Gospel of Thomas Commentary: Saying 060 A parable of a Samaritan and a lamb

Early Christian Writings Commentary

Title: Gospel of Thomas Commentary: Saying 60

Subheading:  This page explores modern interpretations of the Gospel according to Thomas, an ancient text preserved in a Coptic translation at Nag Hammadi and Greek fragments at Oxyrhynchus. With no particular slant, this commentary gathers together quotations from various scholars in order to elucidate the meaning of the sayings, many of which are rightly described as “obscure.”

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FromEarly Christian Writings 

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Horst Balz. (T87)
Bentley Layton. (T68)
Harold W Attridge. (T34)
Jean Doresse. (T81)
Robert Funk. (T71)

Our Ref:
ECST: 014.10.000.T34
ECST: 014.10.000.T68
ECST: 014.10.000.T71
ECST: 014.10.000.T81
ECST: 014.10.000.T87

Nag Hammadi Coptic Text

Gospel of Thomas Coptic Text

BLATZ[1]4CM Translator ID: T87

(60) <They saw> a Samaritan carrying a lamb, who was going to Judaea. He said to his disciples: (What will) this man (do) with the lamb? They said to him: Kill it and eat it. He said to them: While it is alive he will not eat it, but (only) when he kills it (and) it becomes a corpse. They said to him: Otherwise he cannot do it. He said to them: You also, seek a place for yourselves in rest, that you may not become a corpse and be eaten.

LAYTON[2]4CM Translator ID: T68

(60) <THEY SAW> a Samaritan carrying a lamb as he went into Judaea. He said to his disciples, “This <. . .> . . . the lamb.” They said to him, “So that he might slaughter it and have it to eat. He said to them, “He will not eat it while it (or he) is alive, but rather when he has slaughtered it so it becomes a carcass.” They said, “Otherwise, he cannot do it?” He said to them, “You (plur.), too, seek for yourselves a place of repose, lest you become a carcass and be devoured.

DORESSE[3]4CM Translator ID: T81

[60. Doresse 64 continued.] Just then a Samaritan was going into Judea carrying a lamb. He <=Jesus> said to His disciples: “What <will> this man <do> with the lamb?” They answered: “He will kill it and eat it!” But he said to them: “He will not eat it as long as it is still alive, but only if he kills it and it becomes a corpse.” They said to him: “In no other way will he hurt it!” <Then> he said to them: “You yourselves, then, seek a place of rest so that you do not become corpses and are eaten!”

Funk’s Parallels[4]4CM Translator ID: T71

GThom 11:1
POxy654 7
GThom 7

Scholarly Quotes

Jean Doresse writes: “This dialogue recalls a notion found in the apocryphal II Epistle of Clement: ‘The Lord said indeed: You shall be as lambs in the midst of wolves! Peter replied: And if the wolves rend the lambs? And Jesus said to Peter: After their death, the lambs have nothing further to fear from the wolves.

You also, fear not those who kill you and cannot then make you suffer anything further. But fear him who after your death has power to cast your soul and your body into the Gehenna of fire! Know then . . . that the promise of Christ is great . . . as also the Repose of the Kingdom . . .!'” 

The Secret Books of the Egyptian Gnostics, p. 375

Helmut Koester writes: “But at least one correction in the translation of the parable of the Samaritan Carrying a Lamb, suggested by Hans-Martin Schenke, needs to be emphasized: Gos. Thom. 60 is usually translated ‘They saw a Samaritan carrying a lamb on his (i.e., the Samaritan’s) way to Judea.’ But the text should certainly be restored to provide the following translation: ‘He (i.e., Jesus) saw a Samaritan carrying a lamb, when he (i.e., Jesus) was on his way to Judea.'”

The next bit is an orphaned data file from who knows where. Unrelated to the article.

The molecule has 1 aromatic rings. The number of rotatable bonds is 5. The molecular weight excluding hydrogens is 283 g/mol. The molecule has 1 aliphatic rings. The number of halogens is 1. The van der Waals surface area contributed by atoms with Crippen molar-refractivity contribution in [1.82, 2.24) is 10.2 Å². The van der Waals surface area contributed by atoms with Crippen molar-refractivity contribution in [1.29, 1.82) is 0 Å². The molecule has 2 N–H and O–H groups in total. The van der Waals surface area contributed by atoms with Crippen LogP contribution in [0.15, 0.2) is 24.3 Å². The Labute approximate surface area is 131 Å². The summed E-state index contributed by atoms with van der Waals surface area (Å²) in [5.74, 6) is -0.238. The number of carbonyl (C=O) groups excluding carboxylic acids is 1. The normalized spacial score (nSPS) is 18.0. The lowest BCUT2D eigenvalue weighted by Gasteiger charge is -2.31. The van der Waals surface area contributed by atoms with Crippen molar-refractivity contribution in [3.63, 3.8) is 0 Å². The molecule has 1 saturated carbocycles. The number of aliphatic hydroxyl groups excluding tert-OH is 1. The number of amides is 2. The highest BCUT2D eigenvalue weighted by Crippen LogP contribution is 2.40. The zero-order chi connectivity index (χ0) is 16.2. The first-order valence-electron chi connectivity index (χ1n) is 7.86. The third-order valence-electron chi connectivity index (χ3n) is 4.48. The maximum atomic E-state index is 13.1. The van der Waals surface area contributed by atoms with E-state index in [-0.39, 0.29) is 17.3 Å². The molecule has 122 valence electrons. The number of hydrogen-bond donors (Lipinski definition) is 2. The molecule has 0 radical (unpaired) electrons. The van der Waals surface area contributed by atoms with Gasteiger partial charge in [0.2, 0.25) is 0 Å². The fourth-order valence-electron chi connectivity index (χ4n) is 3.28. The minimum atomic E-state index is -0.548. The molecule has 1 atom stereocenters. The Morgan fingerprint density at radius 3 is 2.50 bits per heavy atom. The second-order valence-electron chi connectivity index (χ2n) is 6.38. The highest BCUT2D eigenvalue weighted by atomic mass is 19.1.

Ancient Christian Gospels, p. 106

Robert M. Grant and David Noel Freedman write: “It may be that Jesus is the lamb, but the details of the saying remain incomprehensible. More probably, the lamb is the world (see Saying 6 and Commentary). Note that the ‘place’ of rest is ‘within,’ as in Saying 25.” 

The Secret Sayings of Jesus, pp. 166-167

Funk and Hoover write: “This is a complex dialogue culminating in the obscure saying in v. 6. The words attributed to Jesus in vv. 2 and 4 are probably incidental dialogue (holes in the manuscript make the text difficult to interpret) and so are the creation of the storyteller. The meaning of the pronouncement in v. 6 is unknown.

The term ‘rest’ is a special Thomean or gnostic category, meaning ‘salvation’ (the term is discussed more fully in the comments on Thom 51:1-2). The saying as a whole is reminiscent of Thomas 7, which is also probably the invention of Thomas or his community.

For the Thomean use of the term ‘carcass’ compare Thomas 58. All of these are reasons for thinking Thomas 60 is the special language of Thomas and not Jesus. In addition, there is no trace of this kind of language elsewhere in the words attributed to Jesus.” 

The Five Gospels, p. 506

Gerd Ludemann writes: “The meaning of this logion consisting of a dialogue between Jesus and his disciples is obscure. Nevertheless it is certain that ‘alive’ (v. 4) is a key word linking it to Logion 59 and Logion 58. The Gnostics are to seek a place of rest (= salvation) for themselves (v. 6), so that they are not consumed by the world, like the lamb, and become a corpse. As the living beigns that they are they cannot be eaten and become corpses (v. 4).” 

Jesus After 2000 Years, p. 620

Stevan Davies writes: “This theme is peculiar to Thomas in early Christian writing. It stems from the observation that people do not eat living animals but dead ones (saying 60), an observation contrasted with the possibility of eating that which is living, which would entail living from the living one rather than from dead animals (saying 111).” 


1 4CM Translator ID: T87
2 4CM Translator ID: T68
3 4CM Translator ID: T81
4 4CM Translator ID: T71

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